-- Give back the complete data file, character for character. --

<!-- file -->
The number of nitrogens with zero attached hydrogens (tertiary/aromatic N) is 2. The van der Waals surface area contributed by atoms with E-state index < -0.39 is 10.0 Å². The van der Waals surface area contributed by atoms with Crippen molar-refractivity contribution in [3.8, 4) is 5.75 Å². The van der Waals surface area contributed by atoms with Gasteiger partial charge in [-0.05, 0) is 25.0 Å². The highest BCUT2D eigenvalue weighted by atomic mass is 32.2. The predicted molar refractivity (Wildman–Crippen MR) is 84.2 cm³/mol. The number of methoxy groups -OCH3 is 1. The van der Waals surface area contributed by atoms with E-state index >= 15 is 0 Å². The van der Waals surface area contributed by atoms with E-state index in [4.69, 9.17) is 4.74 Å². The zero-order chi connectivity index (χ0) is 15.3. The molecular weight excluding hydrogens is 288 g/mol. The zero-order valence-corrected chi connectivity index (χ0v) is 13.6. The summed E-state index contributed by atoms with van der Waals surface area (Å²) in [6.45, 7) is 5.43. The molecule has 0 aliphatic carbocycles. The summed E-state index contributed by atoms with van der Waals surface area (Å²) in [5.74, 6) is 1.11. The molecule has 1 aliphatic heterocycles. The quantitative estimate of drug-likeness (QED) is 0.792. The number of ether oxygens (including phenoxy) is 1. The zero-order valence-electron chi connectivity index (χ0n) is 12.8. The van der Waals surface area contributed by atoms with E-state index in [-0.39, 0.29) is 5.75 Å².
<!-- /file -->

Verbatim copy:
The number of nitrogens with zero attached hydrogens (tertiary/aromatic N) is 2. The van der Waals surface area contributed by atoms with E-state index < -0.39 is 10.0 Å². The van der Waals surface area contributed by atoms with Crippen molar-refractivity contribution in [3.8, 4) is 5.75 Å². The van der Waals surface area contributed by atoms with Gasteiger partial charge in [-0.05, 0) is 25.0 Å². The highest BCUT2D eigenvalue weighted by atomic mass is 32.2. The predicted molar refractivity (Wildman–Crippen MR) is 84.2 cm³/mol. The number of methoxy groups -OCH3 is 1. The van der Waals surface area contributed by atoms with E-state index >= 15 is 0 Å². The van der Waals surface area contributed by atoms with E-state index in [4.69, 9.17) is 4.74 Å². The zero-order chi connectivity index (χ0) is 15.3. The molecular weight excluding hydrogens is 288 g/mol. The zero-order valence-corrected chi connectivity index (χ0v) is 13.6. The summed E-state index contributed by atoms with van der Waals surface area (Å²) in [6.45, 7) is 5.43. The molecule has 0 aliphatic carbocycles. The summed E-state index contributed by atoms with van der Waals surface area (Å²) in [5.74, 6) is 1.11. The molecule has 1 aliphatic heterocycles. The quantitative estimate of drug-likeness (QED) is 0.792. The number of ether oxygens (including phenoxy) is 1. The zero-order valence-electron chi connectivity index (χ0n) is 12.8. The van der Waals surface area contributed by atoms with E-state index in [-0.39, 0.29) is 5.75 Å².